Tropica junior (also known as Tropica 2) also utilizes this same concept of economic space, ironically despite being a massive and much more spread out level. You’d be surprised at the amount of mere stuff Fox has managed to fit into the level. There are secret sections, easter eggs, more secret sections, blocked off areas later made accessible, large cisterns, basins of molten magma, entire temple segments, hazardous treasure troves, and so much more. Whereas Tropica 1 could only be exploited in the short run, meaning I was only ever able to slightly make tasks easier on myself but never quite bypass entire sections or anything of that sort, Tropica 2 in all of its massive mystique and glory is the easier of the two to actually get around challenges in simply because it must be impossible to go through a level of this size and caliber and prevent players from finding at least one way to scale the walls or otherwise skip things. I never let my apparently amazing ability to find exploits in levels detract from this one’s experience as I do have to concede the fact that larger levels are difficult to playtest and completely prevent players from finding loopholes in. Smaller ones have no excuse.

I think it’s safe to say that pretty much all of my favorite moments from Tropica senior were implemented in some form during Tropica junior as well. The room filled with a shifting sea of spikes was probably even more fun the second time around, and I am being completely earnest in saying that. I loved it both times. Fox has done a wonderful job in listening to feedback and addressing some of the critiqued points in the first level within the second, all the while adding newer things and forming a new vision in the sequel- still remaining authentic and faithful to the original of course. I was never quite as surprised by the breadth or scope of the second level simply because of all the hype over its size, but I must say I was still taken by the fact that no matter how I scrolled about the screen, I couldn’t see out of the frame of the level because it is so monstrously large.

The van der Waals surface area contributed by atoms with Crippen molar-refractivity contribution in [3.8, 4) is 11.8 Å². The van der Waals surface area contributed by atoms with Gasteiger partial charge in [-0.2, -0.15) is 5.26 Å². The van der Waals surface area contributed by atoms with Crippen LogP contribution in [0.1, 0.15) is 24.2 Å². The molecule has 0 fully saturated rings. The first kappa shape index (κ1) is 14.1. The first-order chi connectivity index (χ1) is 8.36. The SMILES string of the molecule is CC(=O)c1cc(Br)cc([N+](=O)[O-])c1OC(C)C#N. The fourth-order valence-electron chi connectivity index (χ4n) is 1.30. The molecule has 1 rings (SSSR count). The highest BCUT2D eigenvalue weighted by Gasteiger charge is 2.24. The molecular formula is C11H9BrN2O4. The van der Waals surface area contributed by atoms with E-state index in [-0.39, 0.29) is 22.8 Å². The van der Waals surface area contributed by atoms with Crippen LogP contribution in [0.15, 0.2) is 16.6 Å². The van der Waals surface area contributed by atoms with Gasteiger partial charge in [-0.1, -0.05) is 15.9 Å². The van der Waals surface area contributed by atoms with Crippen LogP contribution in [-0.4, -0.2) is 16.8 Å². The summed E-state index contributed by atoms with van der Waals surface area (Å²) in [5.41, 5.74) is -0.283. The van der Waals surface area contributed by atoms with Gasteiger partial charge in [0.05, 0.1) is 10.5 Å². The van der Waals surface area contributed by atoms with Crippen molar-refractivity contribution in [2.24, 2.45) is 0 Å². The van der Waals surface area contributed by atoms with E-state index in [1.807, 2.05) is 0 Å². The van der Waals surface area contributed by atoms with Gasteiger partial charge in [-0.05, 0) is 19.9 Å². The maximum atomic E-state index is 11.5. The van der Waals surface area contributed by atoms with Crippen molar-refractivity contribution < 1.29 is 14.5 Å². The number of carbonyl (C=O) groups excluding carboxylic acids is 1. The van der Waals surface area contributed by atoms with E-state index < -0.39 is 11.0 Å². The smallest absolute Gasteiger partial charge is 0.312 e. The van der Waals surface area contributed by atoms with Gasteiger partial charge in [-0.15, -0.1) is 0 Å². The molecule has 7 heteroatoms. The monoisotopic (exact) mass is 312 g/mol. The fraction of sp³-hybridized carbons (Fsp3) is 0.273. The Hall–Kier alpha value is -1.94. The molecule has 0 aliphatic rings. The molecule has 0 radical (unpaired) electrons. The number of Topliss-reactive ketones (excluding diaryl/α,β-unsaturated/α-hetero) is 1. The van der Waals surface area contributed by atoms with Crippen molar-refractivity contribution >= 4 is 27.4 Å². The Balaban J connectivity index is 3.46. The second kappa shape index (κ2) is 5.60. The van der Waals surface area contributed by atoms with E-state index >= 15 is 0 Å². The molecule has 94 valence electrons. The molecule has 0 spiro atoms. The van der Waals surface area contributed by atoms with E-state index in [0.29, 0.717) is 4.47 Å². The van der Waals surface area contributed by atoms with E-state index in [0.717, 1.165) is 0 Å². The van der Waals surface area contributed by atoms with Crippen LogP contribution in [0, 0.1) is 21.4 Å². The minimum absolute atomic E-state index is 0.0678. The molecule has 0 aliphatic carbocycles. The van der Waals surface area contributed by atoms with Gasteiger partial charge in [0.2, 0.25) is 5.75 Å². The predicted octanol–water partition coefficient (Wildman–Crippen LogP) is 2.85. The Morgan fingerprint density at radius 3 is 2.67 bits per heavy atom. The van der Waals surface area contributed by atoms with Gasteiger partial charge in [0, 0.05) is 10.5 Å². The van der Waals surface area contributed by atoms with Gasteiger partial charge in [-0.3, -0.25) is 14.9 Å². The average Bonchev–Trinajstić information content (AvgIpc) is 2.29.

Whereas Tropica 1 was and is an excellent challenge for beginner-level players to put themselves through and a nice leaderboard challenge for the more advanced fools among us, I think Tropica 2 is the crucible of the series thus far. It throws you in and then spits you back out if you are not worthy. I, for what little time I had whilst playing it, made my way through what seemed to be a great majority of the level and its secret treasures, but alas was unable to finish it then. I will definitely be coming back to rectify that but as of now the only person to have braved the flames and escaped relatively unscathed is one good ol’ Fox. So I guess you could say both levels are fairly intermediate in their difficulties, although the second leans further towards an advanced difficulty merely because of the time it takes to complete and the optional challenges it goads you into foolhardily pursuing throughout.

I thoroughly enjoyed both of these levels just about as much or more than any of the other players who have praised them. Portions of them are quite inspiring in terms of new ways to look at trap building or better ways to smooth over some of the mechanics of Atmosphir gameplay. A lot of the first and even the second level is dedicated to flash and thunder at times, making things seem to be something they are not- deceiving players willfully and skillfully in an often amusing and deadly manner. Neither level is frustrating even in their most difficult moments, and I think that is when you should know you have succeeded as a designer. The only exercise in frustration that is somewhat a sin is the large segment of Tropica 2 that features lengthy timed jumps to muka platforms you must (try to) ledgehang on, which we all know rarely if ever works well. Besides this minor annoyance, the rest of the challenges are fair and enjoyable.

Pros: Enjoyability, Leaderboard Challenge, Replay Value, Difficulty.

Cons: Unclear Objectives (At times), Muka Flooring-Related Deaths.

Play Browser Score: 4 Stars, Intermediate Difficulty (Both)

Official Rating: 9.0/10.0 (T1) 8.75/10.0 (T2)